Local farmers have long maintained that they offered consumers a superior alternative to the food that is available in supermarkets. Not just because they raise their animals and grow their vegetables in a natural, sustainable way, and not only because they believe these methods mean their food just tastes better. But also because their proximity to markets and customers means less time and less fuel is used to get food from the farm to the table.

The coronavirus pandemic has proved an unexpected opportunity for farmers to drive home their message. When the national and international food supply chains threatened to break down in early spring, local farms offered the kind of security and certainty that many people craved.

Demand for products from local farms has been strong since the pandemic began, and Hopewell farmers like James Klett at Fairgrown Farm and Lucia Stout Huebner at Beechtree Farm say that demand hasn’t abated even as food supplies are normalizing and state-mandated lockdowns have eased.

Brothers James and Alex Klett opened Fairgrown Farm in Hopewell last year, using many tried-and-true principles of community-supported agriculture to get their business going.

Fairgrown market

Alex and James Klett of Fairgrown Farm at the Hopewell Farmers Market. (Facebook photo.)

The brothers started up the Hopewell Farmers market in part so they could readily distribute their fresh seasonal produce to their shareholders once a week. They opened a stand at the Montgomery Farmers Market as well to broaden their reach. They remain active in both markets this season.

But they also trialed a new kind of share program, one that has proven very popular in the era of the pandemic: they started up a home delivery program.

The 2019 program was small to start. Fifteen members received weekly boxed shares of fresh Fairgrown Farm vegetables straight to their door. The members had to live within 8 miles of the farm. (This year, the radius is 10 miles.)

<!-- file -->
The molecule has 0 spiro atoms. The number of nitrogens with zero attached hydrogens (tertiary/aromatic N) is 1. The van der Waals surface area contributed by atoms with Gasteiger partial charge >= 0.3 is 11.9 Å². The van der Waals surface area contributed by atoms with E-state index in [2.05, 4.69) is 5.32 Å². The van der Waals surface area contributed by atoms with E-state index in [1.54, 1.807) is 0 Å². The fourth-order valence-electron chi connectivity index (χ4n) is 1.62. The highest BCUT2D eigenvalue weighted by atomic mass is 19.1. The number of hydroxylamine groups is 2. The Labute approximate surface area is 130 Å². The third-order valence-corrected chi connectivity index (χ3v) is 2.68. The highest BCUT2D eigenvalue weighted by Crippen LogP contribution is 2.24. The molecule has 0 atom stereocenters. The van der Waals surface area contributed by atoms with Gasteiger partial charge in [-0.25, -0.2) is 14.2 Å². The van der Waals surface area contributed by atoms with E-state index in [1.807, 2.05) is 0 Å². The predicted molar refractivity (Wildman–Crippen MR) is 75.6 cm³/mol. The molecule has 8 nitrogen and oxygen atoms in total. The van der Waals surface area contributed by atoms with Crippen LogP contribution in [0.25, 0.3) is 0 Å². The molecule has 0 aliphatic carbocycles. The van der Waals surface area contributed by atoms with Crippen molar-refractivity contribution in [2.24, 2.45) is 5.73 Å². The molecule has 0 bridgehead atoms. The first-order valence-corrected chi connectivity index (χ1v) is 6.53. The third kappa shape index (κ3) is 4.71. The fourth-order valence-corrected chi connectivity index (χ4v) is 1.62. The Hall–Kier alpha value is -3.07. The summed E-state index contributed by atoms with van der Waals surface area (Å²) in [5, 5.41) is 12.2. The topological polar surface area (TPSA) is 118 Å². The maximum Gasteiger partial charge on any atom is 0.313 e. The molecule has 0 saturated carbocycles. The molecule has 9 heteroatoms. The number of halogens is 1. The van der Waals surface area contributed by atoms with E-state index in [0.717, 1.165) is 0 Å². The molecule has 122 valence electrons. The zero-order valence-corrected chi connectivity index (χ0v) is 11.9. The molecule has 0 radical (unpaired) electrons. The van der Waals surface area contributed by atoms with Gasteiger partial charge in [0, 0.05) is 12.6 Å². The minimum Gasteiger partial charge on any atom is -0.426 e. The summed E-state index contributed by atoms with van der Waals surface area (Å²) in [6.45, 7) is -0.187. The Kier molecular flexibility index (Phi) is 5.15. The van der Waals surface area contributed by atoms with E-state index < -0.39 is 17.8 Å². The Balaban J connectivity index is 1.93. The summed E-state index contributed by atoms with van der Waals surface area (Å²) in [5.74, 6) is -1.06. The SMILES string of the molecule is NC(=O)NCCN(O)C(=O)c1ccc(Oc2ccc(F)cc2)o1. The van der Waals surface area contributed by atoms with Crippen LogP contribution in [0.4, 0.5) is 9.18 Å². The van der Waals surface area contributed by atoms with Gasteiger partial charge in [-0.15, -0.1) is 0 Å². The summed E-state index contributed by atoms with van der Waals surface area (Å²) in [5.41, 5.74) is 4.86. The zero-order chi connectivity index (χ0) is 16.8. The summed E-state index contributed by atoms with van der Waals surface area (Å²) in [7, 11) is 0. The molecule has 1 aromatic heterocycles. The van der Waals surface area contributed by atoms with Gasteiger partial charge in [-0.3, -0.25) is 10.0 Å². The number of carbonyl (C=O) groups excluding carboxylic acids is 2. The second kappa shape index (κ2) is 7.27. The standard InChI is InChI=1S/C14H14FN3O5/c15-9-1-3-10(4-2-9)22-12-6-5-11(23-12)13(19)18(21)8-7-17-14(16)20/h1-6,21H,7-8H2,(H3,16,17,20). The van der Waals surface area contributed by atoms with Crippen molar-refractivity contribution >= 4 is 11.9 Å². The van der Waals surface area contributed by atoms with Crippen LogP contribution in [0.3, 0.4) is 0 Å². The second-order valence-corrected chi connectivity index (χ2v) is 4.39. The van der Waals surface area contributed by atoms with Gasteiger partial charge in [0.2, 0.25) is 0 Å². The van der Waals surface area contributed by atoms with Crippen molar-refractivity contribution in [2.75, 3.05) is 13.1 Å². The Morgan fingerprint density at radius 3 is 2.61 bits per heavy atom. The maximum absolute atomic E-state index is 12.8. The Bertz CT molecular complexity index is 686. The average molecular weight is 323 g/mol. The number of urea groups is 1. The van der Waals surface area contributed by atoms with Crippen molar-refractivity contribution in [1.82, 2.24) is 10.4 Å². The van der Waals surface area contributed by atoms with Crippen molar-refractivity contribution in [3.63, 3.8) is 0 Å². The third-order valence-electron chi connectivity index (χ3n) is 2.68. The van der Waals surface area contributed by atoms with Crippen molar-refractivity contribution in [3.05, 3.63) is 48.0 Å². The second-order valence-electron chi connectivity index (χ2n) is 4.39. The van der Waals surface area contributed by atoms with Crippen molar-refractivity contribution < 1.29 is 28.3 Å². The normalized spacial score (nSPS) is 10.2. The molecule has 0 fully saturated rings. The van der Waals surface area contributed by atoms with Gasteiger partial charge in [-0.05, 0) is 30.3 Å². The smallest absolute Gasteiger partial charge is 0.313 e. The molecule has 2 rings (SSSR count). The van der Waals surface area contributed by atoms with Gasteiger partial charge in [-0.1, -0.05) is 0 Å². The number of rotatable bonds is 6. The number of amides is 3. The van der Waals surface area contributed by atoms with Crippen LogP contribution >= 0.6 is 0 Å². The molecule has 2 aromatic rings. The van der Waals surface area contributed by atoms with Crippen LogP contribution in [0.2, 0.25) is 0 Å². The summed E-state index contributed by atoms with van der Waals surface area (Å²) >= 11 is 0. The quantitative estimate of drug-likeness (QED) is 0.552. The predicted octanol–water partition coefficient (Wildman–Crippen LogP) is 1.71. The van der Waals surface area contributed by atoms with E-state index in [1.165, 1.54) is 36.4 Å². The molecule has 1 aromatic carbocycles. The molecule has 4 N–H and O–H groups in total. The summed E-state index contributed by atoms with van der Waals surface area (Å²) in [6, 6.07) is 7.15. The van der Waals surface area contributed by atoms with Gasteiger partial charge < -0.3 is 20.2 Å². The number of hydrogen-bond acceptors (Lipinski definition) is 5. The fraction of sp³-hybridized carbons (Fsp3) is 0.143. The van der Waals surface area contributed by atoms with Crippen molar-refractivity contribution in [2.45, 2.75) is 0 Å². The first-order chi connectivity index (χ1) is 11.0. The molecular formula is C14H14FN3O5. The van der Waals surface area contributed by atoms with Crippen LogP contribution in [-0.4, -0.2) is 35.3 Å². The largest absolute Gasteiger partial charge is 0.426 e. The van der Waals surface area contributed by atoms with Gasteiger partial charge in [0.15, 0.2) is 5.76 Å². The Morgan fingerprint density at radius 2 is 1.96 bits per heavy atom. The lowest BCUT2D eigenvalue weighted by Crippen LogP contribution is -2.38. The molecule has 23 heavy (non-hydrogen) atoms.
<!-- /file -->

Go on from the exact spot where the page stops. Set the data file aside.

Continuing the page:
The program was successful enough for the Kletts to bank on expanding it in 2020: They set a goal of doubling delivery shares to 30. Then the pandemic hit.

Suddenly, the idea of getting farm-fresh veggies delivered directly to one’s door sounded that much more appealing. The Kletts had originally hoped to reach their target of 30 customers by June. By the time they stopped accepting new delivery customers on June 1, they had 100 — more than three times their goal.

Deliveries began at the start of June and are expected to continue through the end of October. “It seems that fresh delivery of vegetables for a guaranteed 20 weeks is a very appealing offering right now,” Klett says.

While delivery shares are no longer available for this season, market shares with pickup at the Hopewell and Montgomery Farmers Markets can still be reserved on the Fairgrown Farm website.

The rise in demand for local produce among families and individuals was an unexpected gain from the pandemic, but it did not come without a concurrent loss: demand from restaurants dropped as the state closed all dining rooms in New Jersey.

Restaurants have slowly rebounded as they have adapted to an all-takeout-and-delivery model, and now they are slowly opening up for outdoor dining. But demand is still down. Anticipation of that shortfall is another reason the Kletts boosted their home delivery program.

Fairground Farm was fortunate to have already implemented its home delivery program in 2019. For many other CSAs in the area that wanted to offer home delivery, that meant starting up a new system from scratch — even as they were deep into planting season.

“We were very fortunate to have had a delivery share program already in place, so we kind of had a system that was scalable,” Klett says. “A lot of other farms had to figure out some way to deliver all their products, and that’s a huge barrier to jump through. But for us it became just figuring out a way to feed more people through it.”

While the pandemic has created problems for farmers to solve, Klett sees some positives coming from the experience.